Sep 5, 2014 | By Alec

The Tokyo Metropolitan Police Department is using 3D printing technology to recreate the crime scene of a murder case that has gone unsolved for the past eighteen years. On the 9th of August, 1996, the 21-year-old senior student Kobayashi Junko, who was at that time studying at Sophia University, was killed in suspicious circumstances in his home in Katsushika-Ku, Tokyo.

Attempts to solve this case has always been acerbated by the fact that his student home was completely destroyed by a fire after the murder. However, police were able to conclude that Kobayashi was stabbed to death while his hands and feet were bound and his body was wrapped in a blanket. Some blood traces that did not belong to the victim were also found, which may lead to the perpetrator (the traces point to an unidentified male), but sadly too many details were sadly lost in the fire that followed.

On the 4th of September, the Japanese news website Sankei Digital reported that the Tokyo Metropolitan Police is now working together with a 3D printing technicians to recreate the crime scene based on photographs from 1996 and blueprints from the building. A model of the small two story structure has been printed in a 1:28 scale, made from plaster.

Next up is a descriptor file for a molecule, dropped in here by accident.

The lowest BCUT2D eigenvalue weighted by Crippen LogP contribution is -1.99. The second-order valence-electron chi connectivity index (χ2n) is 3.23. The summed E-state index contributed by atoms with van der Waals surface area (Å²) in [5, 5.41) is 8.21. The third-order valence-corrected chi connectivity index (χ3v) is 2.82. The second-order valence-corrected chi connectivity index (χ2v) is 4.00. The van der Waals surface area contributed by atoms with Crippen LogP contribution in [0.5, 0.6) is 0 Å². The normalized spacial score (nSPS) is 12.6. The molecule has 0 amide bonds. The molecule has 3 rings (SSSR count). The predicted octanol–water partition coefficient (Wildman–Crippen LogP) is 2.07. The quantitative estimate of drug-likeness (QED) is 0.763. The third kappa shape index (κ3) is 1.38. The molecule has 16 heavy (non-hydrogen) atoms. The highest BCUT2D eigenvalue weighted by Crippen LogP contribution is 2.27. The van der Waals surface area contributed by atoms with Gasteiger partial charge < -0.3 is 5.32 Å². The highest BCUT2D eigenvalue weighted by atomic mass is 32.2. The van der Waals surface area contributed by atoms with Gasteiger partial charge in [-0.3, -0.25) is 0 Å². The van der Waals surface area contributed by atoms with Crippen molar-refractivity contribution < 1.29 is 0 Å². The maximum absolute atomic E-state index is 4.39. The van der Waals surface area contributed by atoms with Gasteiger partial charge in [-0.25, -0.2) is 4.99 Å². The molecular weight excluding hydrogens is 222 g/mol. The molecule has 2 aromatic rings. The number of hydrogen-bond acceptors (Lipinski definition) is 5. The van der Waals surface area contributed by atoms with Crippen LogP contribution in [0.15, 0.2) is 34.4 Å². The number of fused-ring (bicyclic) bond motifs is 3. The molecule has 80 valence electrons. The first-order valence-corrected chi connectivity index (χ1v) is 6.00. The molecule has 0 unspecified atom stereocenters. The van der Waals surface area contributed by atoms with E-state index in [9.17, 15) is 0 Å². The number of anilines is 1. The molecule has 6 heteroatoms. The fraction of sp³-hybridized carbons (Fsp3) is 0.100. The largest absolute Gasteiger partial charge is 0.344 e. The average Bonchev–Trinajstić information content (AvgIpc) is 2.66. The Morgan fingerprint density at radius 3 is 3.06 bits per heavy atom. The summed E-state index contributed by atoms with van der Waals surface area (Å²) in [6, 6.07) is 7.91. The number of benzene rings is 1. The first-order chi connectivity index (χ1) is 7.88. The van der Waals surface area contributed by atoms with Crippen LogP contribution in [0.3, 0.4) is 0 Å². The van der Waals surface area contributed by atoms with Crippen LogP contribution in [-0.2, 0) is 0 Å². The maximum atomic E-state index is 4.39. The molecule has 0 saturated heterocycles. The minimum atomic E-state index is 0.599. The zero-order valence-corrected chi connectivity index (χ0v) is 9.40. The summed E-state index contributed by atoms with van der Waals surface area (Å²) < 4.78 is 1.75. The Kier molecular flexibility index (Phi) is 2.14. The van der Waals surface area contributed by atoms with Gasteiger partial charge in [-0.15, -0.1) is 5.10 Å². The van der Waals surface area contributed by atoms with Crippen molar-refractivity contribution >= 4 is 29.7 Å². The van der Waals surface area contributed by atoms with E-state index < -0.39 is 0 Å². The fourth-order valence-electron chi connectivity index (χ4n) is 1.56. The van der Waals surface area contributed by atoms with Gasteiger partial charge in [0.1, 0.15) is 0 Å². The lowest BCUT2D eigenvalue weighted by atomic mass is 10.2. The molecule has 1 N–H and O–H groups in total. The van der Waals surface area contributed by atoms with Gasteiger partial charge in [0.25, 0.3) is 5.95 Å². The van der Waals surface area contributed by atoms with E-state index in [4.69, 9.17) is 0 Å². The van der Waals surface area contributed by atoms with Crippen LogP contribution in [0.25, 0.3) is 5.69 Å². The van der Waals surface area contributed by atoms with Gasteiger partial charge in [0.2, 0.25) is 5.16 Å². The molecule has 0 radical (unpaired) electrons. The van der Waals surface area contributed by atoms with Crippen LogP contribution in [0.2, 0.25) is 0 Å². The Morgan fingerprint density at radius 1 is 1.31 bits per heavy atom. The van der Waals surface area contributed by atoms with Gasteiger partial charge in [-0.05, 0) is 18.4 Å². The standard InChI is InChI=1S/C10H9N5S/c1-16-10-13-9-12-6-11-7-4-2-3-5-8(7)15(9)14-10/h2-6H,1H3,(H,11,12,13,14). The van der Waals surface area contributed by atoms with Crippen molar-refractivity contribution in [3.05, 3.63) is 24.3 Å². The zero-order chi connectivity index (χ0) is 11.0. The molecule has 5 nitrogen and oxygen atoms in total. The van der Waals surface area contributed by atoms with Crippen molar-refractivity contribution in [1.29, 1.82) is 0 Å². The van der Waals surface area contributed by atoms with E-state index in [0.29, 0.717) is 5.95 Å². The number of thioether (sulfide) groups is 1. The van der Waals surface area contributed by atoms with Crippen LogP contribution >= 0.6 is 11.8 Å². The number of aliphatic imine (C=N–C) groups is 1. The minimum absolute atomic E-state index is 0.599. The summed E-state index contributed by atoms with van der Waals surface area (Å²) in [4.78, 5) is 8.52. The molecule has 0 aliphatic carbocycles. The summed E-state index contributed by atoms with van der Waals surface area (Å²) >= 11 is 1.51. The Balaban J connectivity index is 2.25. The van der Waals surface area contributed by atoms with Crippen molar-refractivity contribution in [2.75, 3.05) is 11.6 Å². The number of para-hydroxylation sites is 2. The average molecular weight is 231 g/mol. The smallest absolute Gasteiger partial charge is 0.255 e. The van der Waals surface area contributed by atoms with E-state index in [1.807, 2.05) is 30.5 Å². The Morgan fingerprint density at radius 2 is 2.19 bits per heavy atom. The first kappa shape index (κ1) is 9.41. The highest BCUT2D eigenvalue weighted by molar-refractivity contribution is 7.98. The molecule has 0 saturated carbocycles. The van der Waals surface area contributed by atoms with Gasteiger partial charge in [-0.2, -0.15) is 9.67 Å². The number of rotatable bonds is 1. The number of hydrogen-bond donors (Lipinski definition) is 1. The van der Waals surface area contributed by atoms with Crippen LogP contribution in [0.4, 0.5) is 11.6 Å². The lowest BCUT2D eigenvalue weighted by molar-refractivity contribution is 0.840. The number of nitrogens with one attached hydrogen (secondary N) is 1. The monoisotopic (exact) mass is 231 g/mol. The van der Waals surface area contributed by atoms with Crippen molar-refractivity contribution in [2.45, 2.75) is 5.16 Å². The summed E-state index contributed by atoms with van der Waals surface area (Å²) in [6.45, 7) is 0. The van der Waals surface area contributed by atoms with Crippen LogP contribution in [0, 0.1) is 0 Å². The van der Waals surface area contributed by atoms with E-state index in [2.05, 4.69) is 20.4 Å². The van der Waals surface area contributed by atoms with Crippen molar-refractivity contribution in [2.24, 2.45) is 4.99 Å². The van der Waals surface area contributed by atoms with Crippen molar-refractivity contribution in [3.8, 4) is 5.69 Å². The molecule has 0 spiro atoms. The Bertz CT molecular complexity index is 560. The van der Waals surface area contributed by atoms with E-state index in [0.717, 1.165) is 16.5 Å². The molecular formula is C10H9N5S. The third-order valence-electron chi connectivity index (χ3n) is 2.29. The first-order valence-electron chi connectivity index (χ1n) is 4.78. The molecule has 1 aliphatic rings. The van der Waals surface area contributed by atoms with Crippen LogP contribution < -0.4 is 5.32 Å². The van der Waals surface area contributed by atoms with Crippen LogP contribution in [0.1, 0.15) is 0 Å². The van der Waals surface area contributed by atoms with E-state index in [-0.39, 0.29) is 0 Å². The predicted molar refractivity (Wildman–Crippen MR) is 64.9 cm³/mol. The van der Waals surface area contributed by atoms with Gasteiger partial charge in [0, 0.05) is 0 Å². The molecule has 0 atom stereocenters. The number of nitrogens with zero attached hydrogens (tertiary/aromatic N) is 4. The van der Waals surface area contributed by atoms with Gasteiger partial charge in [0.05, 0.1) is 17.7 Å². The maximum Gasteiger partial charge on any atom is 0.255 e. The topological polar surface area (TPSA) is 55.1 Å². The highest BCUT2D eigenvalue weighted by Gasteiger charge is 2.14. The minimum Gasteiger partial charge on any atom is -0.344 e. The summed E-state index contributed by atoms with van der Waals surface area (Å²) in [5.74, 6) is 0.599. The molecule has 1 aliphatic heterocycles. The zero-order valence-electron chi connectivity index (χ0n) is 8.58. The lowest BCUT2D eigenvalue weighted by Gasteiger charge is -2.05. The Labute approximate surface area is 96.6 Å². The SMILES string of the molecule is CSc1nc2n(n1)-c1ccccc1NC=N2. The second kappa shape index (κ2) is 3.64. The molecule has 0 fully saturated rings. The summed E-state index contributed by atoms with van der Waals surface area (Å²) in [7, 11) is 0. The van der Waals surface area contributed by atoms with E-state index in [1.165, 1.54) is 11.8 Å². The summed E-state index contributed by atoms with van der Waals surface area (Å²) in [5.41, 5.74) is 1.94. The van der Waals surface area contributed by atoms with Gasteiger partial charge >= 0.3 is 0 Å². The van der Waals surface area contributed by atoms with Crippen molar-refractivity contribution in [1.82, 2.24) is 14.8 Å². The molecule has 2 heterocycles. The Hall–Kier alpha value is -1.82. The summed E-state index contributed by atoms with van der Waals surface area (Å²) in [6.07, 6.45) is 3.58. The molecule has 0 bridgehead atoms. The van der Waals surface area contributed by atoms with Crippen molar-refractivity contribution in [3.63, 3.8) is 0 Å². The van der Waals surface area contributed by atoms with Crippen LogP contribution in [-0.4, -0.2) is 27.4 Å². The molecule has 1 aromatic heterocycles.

The Tokyo Police Department hope that this scale model will allow their officers to once again interpret the murder, the crime scene and various other factors that surround this mysterious case from 1996. Furthermore, they hope the model will also aid the memories of the locals and police involved at the time.

This is not the first time that the Japanese police department uses 3D printing in an attempt to solve murder cases. Last year, they created a 3D model of another murder crime scene in Tokyo hoping to solve a 13-year-old cold case murder mystery. In August 2013, they revealed that during the investigation of Aum Shinkrikyo, which is most famous for the sarin attack in the Tokyo's subway system on March 20, 1995, they created a 3D face model of Makoto Hirata, a member of Aum Shinrikyo with help of 3D printing. The 3D model was then published through ANN. In the future, the Metropolitan Police is hoping to use 3D printed models as materials for jury trial.


Posted in 3D Printing Applications

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Caviar wrote at 9/6/2014 6:15:34 AM:

Technology is amazing!

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